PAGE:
The next consideration is the natural Brillioun linewidth of the optical fiber. As the Brillioun linewidth increases, the scattering gain factor decreases. The Brillioun linewidth can be broadened by varying the temperature along the length of the optical fiber, modulating the strain on the optical fiber and inducing acoustic vibrations in the optical fiber. Varying the temperature along the optical fiber results in a change in the index of refraction of the optical fiber and the background (kT) vibration of the atoms in the optical fiber effectively broadening the Brillioun spectrum. In down borehole application the temperature along the optical fiber will vary naturally as a result of the geothermal energy that the optical fiber will be exposed to at the depths, and ranges of depths, expressed herein. The net result will be a suppression of the SBS gain. Applying a thermal gradient along the length of the optical fiber could be a means to suppress SBS by increasing the Brillioun linewidth of the optical fiber. For example, such means could include using a thin film heating element or variable insulation along the length of the optical fiber to control the actual temperature at each point along the optical fiber. Applied thermal gradients and temperature distributions can be, but are not limited to, linear, step-graded, and non-periodic functions along the length of the optical fiber.

Modulating the strain for the suppression of nonlinear scattering phenomena, on the optical fiber can be achieved, but those means are not limited to anchoring the optical fiber in its jacket in such a way that the optical fiber is strained. By stretching each segment between support elements selectively, then the Brillioun spectrum will either red shift or blue shift from the natural center frequency effectively broadening the spectrum and decreasing the gain. If the optical fiber is allowed to hang freely from a tensioner, then the strain will vary from the top of the hole to the bottom of the hole, effectively broadening the Brillioun gain spectrum and suppressing SBS. Means for applying strain to the optical fiber include, but are not limited to, twisting the optical fiber, stretching the optical fiber, applying external pressure to the optical fiber, and bending the optical fiber. Thus, for example, as discussed above, twisting the optical fiber can occur through the use of a creel. Moreover, twisting of the optical fiber may occur through use of downhole stabilizers designed to provide rotational movement. Stretching the optical fiber can be achieved, for example as described above, by using support elements along the length of the optical fiber. Downhole pressures may provide a pressure gradient along the length of the optical fiber thus inducing strain.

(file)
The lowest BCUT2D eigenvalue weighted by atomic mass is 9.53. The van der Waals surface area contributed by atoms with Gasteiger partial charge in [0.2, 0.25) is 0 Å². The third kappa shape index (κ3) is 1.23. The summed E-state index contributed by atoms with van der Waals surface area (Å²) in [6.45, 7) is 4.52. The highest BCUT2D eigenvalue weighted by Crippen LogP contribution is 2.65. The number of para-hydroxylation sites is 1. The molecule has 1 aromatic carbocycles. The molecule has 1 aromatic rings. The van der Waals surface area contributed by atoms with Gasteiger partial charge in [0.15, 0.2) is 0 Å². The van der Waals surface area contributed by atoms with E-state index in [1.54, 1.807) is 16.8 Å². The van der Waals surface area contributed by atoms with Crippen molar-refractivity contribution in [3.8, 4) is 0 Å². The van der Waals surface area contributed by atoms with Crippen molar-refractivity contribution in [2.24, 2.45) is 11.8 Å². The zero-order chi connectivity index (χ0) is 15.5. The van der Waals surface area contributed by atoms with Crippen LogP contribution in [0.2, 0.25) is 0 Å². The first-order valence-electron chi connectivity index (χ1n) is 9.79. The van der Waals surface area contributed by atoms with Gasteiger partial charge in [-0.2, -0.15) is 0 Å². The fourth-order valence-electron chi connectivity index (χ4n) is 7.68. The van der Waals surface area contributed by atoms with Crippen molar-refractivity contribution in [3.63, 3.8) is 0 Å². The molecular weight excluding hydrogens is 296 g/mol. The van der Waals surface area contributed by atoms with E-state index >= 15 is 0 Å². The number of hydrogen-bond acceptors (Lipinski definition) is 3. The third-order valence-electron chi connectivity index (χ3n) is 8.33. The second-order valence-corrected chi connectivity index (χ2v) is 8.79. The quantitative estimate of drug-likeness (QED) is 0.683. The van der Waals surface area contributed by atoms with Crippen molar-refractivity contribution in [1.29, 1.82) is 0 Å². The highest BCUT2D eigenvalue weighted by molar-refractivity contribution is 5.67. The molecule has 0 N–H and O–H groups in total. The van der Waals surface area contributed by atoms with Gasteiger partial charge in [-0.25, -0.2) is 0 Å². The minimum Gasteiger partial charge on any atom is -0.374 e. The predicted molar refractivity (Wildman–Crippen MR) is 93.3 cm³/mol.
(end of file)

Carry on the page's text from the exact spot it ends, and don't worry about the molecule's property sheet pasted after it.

Acoustic modulation of the optical fiber can alter the Brillioun linewidth. By placing acoustic generators, such as piezo crystals along the length of the optical fiber and modulating them at a predetermined frequency, the Brillioun spectrum can be broadened, effectively decreasing the SBS gain. For example, crystals, speakers, mechanical vibrators, or any other mechanism for inducing acoustic vibrations into the optical fiber may be used to effectively suppress the SBS gain. Additionally, acoustic radiation can be created by the escape of compressed air through predefined holes, creating a whistle effect.

A spectral beam combination of laser sources may be used to suppress Stimulated Brillioun Scattering. Thus the spaced wavelength beams, the spacing as described herein, can suppress the Stimulated Brillioun Scattering through the interference in the resulting acoustic waves, which will tend to broaden the Stimulated Brillioun Spectrum and thus resulting in lower Stimulated Brillioun Gain. Additionally, by utilizing multiple colors the total maximum transmission power can be increased by limiting SBS phenomena within each color. An example of such a laser system is illustrated in FIG. 4.